According to [a] new study, Buriolestes schultzi’s brain had an elongated shape and weighed about 1.5 grams, as much as a pea, Tibi Puiu writes for ZME Science. That’s pretty small for an animal. For comparison, a similarly-sized fox has a 53 gram brain. But relative to its body size, Buriolestes had more brain power than its descendants.
Over the course of about 50 million years spanning the late Triassic period and the early Jurassic Epoch, the two-legged, carnivorous Buriolestes’ lineage evolved into gigantic, four-legged, plant-eating sauropods. While the dinosaurs grew bigger, their brains didn’t keep up. By the time the sauropods, like brontosaurus, reached 100 tons and 110 feet long, their brains were only the size of tennis balls.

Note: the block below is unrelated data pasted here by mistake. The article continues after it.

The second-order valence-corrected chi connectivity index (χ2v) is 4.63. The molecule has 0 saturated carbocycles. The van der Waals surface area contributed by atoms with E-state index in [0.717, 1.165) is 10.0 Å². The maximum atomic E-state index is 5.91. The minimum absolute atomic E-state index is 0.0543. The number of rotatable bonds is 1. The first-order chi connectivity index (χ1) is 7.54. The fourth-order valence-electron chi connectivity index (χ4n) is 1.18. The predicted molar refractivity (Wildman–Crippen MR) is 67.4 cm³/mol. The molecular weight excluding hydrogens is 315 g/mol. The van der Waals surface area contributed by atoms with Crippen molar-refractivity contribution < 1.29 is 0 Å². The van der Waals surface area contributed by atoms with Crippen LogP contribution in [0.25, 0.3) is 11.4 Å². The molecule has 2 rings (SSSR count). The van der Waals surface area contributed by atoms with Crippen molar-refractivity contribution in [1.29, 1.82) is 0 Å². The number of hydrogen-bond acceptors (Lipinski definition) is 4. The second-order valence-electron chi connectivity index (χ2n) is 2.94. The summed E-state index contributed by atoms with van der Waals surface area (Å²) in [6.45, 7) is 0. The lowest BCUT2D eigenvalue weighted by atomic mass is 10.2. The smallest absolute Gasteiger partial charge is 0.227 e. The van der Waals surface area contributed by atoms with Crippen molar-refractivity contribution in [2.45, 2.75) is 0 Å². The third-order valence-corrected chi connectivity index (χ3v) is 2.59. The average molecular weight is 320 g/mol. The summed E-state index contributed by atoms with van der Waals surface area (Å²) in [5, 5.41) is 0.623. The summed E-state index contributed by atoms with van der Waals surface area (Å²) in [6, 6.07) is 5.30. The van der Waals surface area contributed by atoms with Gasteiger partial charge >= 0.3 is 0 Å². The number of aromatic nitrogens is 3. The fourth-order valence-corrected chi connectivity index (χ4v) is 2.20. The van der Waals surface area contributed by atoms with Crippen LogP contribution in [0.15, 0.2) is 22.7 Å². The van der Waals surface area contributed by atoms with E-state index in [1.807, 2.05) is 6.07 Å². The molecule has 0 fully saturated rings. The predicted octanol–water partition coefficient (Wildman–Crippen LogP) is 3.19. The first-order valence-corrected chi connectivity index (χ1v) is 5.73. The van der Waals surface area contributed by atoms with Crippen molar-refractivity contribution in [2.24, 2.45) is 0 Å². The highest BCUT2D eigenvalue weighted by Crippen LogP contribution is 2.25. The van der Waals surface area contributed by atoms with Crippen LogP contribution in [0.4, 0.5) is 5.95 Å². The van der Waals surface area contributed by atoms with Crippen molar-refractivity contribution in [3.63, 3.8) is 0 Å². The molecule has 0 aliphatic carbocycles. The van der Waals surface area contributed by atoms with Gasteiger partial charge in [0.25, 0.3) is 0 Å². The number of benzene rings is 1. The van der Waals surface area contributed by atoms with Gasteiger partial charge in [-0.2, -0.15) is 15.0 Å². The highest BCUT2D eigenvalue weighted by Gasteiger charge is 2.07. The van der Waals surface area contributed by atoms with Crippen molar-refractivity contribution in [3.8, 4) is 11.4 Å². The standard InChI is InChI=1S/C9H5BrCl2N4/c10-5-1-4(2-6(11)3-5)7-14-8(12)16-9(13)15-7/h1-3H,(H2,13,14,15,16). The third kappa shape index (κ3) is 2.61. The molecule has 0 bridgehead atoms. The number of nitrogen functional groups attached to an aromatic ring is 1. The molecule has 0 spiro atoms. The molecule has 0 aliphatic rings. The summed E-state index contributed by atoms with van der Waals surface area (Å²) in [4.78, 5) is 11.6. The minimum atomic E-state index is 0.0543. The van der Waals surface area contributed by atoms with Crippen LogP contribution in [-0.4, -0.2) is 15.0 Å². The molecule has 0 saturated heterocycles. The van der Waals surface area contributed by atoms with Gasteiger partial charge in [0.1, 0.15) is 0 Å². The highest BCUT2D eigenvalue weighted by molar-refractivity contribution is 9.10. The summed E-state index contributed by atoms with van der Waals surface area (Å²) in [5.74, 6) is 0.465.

This feature is strange because usually, evolution favors larger brains over time. The new study revealed other changes in the brain structure between Buriolestes and sauropods, too. While the early dinosaur had small olfactory bulbs, sauropods had large ones, meaning their sense of smell improved over time, [researcher Rodrigo] Müller tells SWNS.
“It gives us a window into the earliest evolution of the brain and sensory systems of the largest animals ever to walk on land,” says [paleontologist Lawrence] Witmer.